They both bring a great deal to my life, & I hope I return the favor to them. They challenge me to be a better person. There is no doubt that both are committed to the relationship with me. I know if we have an argument, neither will abandon me.
The reason I’m mentioning soulmates is because many narcissists will try to convince their romantic partner that they are the partner’s perfect soulmate. No one could be as good for them as the narcissist, or love them as the narcissist does, at least according to the narcissist. In fact, my narcissistic ex husband once told me that no one would ever love me like he did. To his credit, he was right – no one else has “loved” me as he did & that is a fact for which I am VERY grateful! They also want their partner to think no one could understand them as well as the narcissist does, which is partly why they are the perfect soulmate to the partner.
If a romantic partner ever claims to be your soulmate, I want to encourage you to consider this person very well. Does he or she show narcissistic tendencies? Did this person mention the topic of being your soulmate early in the relationship? When this person mentions the soulmate topic, does he or she only talk about how good they are for you, not that you’re also good for them? Does this person use the phrase my ex used, that no one would love you like he or she loves you? If so, these are some serious narcissistic red flags! I would strongly encourage you to end the relationship! Functional people don’t feel the need to convince their partner of their greatness for the partner. My husband & best friend have never done this. In fact, both tell me I’m good for them & that they appreciate me.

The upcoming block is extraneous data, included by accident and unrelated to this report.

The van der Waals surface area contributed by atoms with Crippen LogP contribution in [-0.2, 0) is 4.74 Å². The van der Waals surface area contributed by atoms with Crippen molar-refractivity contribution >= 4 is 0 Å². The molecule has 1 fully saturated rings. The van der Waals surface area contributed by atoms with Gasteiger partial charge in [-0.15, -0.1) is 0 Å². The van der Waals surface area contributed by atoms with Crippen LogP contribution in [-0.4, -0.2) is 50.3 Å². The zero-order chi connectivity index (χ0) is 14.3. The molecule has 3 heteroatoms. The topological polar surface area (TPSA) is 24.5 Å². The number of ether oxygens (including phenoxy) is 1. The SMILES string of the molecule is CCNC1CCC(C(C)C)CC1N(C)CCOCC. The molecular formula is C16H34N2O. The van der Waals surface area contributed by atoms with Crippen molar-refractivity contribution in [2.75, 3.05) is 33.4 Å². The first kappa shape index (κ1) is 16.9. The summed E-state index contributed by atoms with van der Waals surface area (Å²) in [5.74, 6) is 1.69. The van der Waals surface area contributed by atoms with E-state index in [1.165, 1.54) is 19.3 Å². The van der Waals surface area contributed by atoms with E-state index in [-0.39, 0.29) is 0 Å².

Functional people also don’t try to make a relationship very serious too early. They realize it takes time to get to know each other enough to decide if this relationship has the potential to be serious. Talking about being soulmates or discussing marriage early in the relationship isn’t normal! My ex husband proposed to me only a bit under 3 months after we met.
Just remember, Dear Reader, that although it’s flattering if someone claims to be your soulmate, that also can be a red flag. It can be the warning sign of a narcissist.
Anyone who knows me knows I am deeply into music. Although I love all kinds of music, one of my favorite bands ever is the famous rock band, Queen. Their unique sound & ability to mix all types of sounds to make music is absolutely incredible to me. “Normal” music bores me so the uniqueness that always has been Queen is super appealing to me.
Anyone who knows me also knows my way of thinking is a bit skewed from what normal people think. That ties into my Queen fandom, so please bear with me….
Recently I was listening to my favorite Queen song, “The Show Must Go On.” The song was written by Brian May, the band’s incredibly talented guitarist & by the way also an astrophysicist, for the band’s singer, Freddie Mercury as he was dying from AIDS. The band members were incredibly close friends, & this song was his gift to Freddie. The story goes, at the time they were to record it, Freddie was quite ill & the other band members weren’t sure he would be able to sing long enough to create the single. Upon hearing their concerns, he slammed down a shot of liquor & said he’d do it… then proceeded to create the vocals in only one take. Pretty impressive especially for a dying man, don’t you think?
Yet, this isn’t something that was un-typical for the magnificent singer.
An extremely shy man, Freddie Mercury created an on stage persona that was very different from his true personality. His fans loved the extrovert he was on stage, yet in spite of that, when he was off stage, he stayed true to his true shy nature. His private life stayed private as much as possible.
In spite of being known for being shy, Freddie Mercury had a healthy self esteem. Many people assume being shy means having low self esteem, but that isn’t always the case. He recognized his talent as well as his shortcomings. As a result, he also was very accepting of others & non-judgmental.
Freddie Mercury was comfortable with who he was. Ok, he was not perfect, but who is? Even so, this man was clearly comfortable in his own skin.
Also, he wasn’t afraid to step out of the box. He did many unique things. The opinions of others really weren’t important to him. That isn’t a bad thing at all! Everyone should have such confidence in stepping out of the box!
Thinking of these things, I was reminded yet again that Freddie Mercury is quite the role model. Yes, I know, he had issues. But honestly.. don’t we all have some issues?? He was true to himself & that is a wonderful thing! We should strive to be true to ourselves as well.